- Pellet Smoker Basics
- What to Look for in a Pellet Smoker
- Our Selection Criteria
- Frequently Asked Question
Pellet Smoker Basics
Some people claim that managing combustion is the real key to producing desired smoking outcomes, but others maintain that the flavor of the pellets themselves play an important part. Pellets are basically little cylinders made of compressed sawdust. A scoop of it looks like chicken feed or too-healthy cereal.
The pellets are stored in a container called the hopper. A revolving auger (sort of like a long screw or drill), powered by a motor, feeds the pellets into the firebox at varying speeds. A heated metal rod in the firebox causes the pellets to combust. Airflow over the pellets is regulated using a combustion fan to help create a consistent heat and smoke in the vented firebox.
Built-in thermometers and smoke control systems (sometimes enhanced with WiFi connectivity) allow you to set the desired temperature on your pellet smoker and walk away. The electricity controlling the augur and the air vents, combined with the more primitive science of pure combustion, does the rest.
The best of worlds old and new, the pellet smoker is perfect for someone who wants to venture deeper into the land of BBQ and smoking, without getting too caught up in the details. But every venturing requires a map…
Let this product guide serve as your map for getting to know the best pellet grills (and manufacturers) on the market. A few things to note:
- Pellet smoker and pellet grill will be used interchangeably throughout this guide. The more commonly used term is pellet grill which is a bit of a misnomer because its main function is to smoke (grilling is a common but typically secondary purpose).
- Price ranges are indicated using the following symbols:
- $ for under $750 (Budget)
- $$ for $750 to $2000 (Mid-Range)
- $$$ for $2000+ (High-End)
What to Look for in a Pellet Smoker
Smoking is more accessible than ever, with lots of great pellet grill options right at your fingertips (specifically the finger that you use on your mousepad, the one that selects “Confirm Purchase”).
If you’re new to smoking, don’t shy away from the budget options because you think you need something more hardcore. There are some excellent smokers around the $500 mark that come with automated temperature control settings. And ultimately, they produce delicious smoky results, which is the part that your friends and family will remember and keep coming back for.
The more expensive pellet grills are often hand-crafted using superior and durable steel, equipped with additional storage and prep areas, enhanced with WiFi controls and other features to help perfectly monitor and control smoke output.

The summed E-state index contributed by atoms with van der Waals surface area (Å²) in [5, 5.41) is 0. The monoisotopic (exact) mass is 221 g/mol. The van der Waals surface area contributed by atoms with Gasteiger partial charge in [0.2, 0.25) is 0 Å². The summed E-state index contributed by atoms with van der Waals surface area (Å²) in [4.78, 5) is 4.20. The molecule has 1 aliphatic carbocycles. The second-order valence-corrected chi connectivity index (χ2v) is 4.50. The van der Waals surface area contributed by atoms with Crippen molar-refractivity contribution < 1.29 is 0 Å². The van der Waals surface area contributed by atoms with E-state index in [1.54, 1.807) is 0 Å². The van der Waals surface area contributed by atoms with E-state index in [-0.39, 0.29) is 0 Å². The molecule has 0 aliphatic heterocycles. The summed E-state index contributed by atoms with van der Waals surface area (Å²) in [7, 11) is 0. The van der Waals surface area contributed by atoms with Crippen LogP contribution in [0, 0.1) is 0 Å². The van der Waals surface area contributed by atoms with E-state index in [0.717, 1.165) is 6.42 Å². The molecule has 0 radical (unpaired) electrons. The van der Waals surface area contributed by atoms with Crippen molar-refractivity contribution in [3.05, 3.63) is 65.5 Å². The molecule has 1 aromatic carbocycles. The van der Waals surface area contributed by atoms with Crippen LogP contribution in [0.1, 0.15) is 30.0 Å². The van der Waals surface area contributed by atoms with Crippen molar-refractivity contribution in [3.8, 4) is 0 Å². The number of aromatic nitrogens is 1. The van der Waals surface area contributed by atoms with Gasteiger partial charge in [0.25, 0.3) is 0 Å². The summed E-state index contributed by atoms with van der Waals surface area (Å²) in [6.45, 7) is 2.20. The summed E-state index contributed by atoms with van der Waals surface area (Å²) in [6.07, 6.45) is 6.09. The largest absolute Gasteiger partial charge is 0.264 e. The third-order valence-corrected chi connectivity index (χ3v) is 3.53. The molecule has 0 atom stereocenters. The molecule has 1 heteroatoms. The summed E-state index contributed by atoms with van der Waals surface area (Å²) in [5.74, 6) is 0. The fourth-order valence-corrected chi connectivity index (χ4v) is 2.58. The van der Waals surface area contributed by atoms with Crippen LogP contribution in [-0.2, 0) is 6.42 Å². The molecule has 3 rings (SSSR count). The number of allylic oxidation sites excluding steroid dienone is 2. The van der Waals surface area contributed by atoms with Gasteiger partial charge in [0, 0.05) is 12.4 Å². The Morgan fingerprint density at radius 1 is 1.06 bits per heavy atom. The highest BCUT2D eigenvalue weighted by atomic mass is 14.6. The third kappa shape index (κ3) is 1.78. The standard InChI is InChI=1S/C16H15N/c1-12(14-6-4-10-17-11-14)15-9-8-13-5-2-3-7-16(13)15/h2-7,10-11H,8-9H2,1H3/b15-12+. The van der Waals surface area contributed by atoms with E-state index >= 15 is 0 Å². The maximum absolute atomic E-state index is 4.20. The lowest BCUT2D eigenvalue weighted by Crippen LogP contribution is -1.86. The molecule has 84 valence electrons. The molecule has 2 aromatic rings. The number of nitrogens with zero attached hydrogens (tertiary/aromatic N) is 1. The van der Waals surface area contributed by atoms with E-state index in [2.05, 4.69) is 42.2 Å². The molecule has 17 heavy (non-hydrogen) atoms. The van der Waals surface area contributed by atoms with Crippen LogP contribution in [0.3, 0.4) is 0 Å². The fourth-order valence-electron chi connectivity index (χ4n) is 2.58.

They are also known for their versatility in terms of smoking and grilling. If this is going to be your primary, all-purpose grill, seek out pellet grills with higher max temperatures of 600°F+ and special features or inserts to enable direct heat grilling, like MAK’s Two-Star General.
Here are some questions to keep in mind when considering which pellet smoker is right for you:
- Is this your primary backyard cooker?
- Is your goal primarily to smoke, or do you want something with versatility?
- What’s your budget? $500-$1000? $1000-2,500? $2,500+?
- Is portability important?
- Do you want a grill that will last for 10 years or more? Or are you open to spending less and upgrading in the not-too-distant future?
- How many people are you smoking or grilling for, most often?
And here are some features to look for:
- Built-in automated temperature control settings
- WiFi compatibility so that you can make adjustments remotely
- Direct heat grill plates
- Warming drawer for extra storage space and cold smoke option
- At least one meat probe
- Hopper capacity (ideally at least 18 lbs)
- Built-in features to help with clean-up (ash drawers, grease pans, etc.)
- Warranty (ideally at least 3 years)
Of course, there are many more accessories and functionalities, some referenced throughout this guide, that might make one smoker perfect for you but not for someone else. It might be helpful if you start by looking up one of the more high-end models like the Memphis Pro, see what it comes equipped with, and then determine if any of those are actual “must-haves” for you, or not.
Selection Criteria: How We Ranked the Best Pellet Smokers
To determine our recommendations for the best pellet smokers on the market, we especially considered the question of value. Value is subjective. It does not always mean the biggest bang for your buck, because other questions like, how long do you want the ‘bang’ to last, also need to be factored in.
Thus, our Best Overall picks are on the pricier side relative to other options, but that’s because they are investment grills. You might not need to ever buy another pellet smoker (or grill) again if you buy a Two-Star General or Memphis Pro, and maintain it.
Our Best Mid-Range options are classic in-betweeners. The Yoder and Fast Eddy’s PG500 may have slightly fewer rave reviews and fancy features than the Best Overalls, but they are still superb high-quality grills, built to last.
Finally, the Camp Chef SmokePro and the Traeger Pro 575. Both under $1000 but still with high attention to detail on all the basics that really matter. However, they’re a little less versatile than some of the higher-priced models.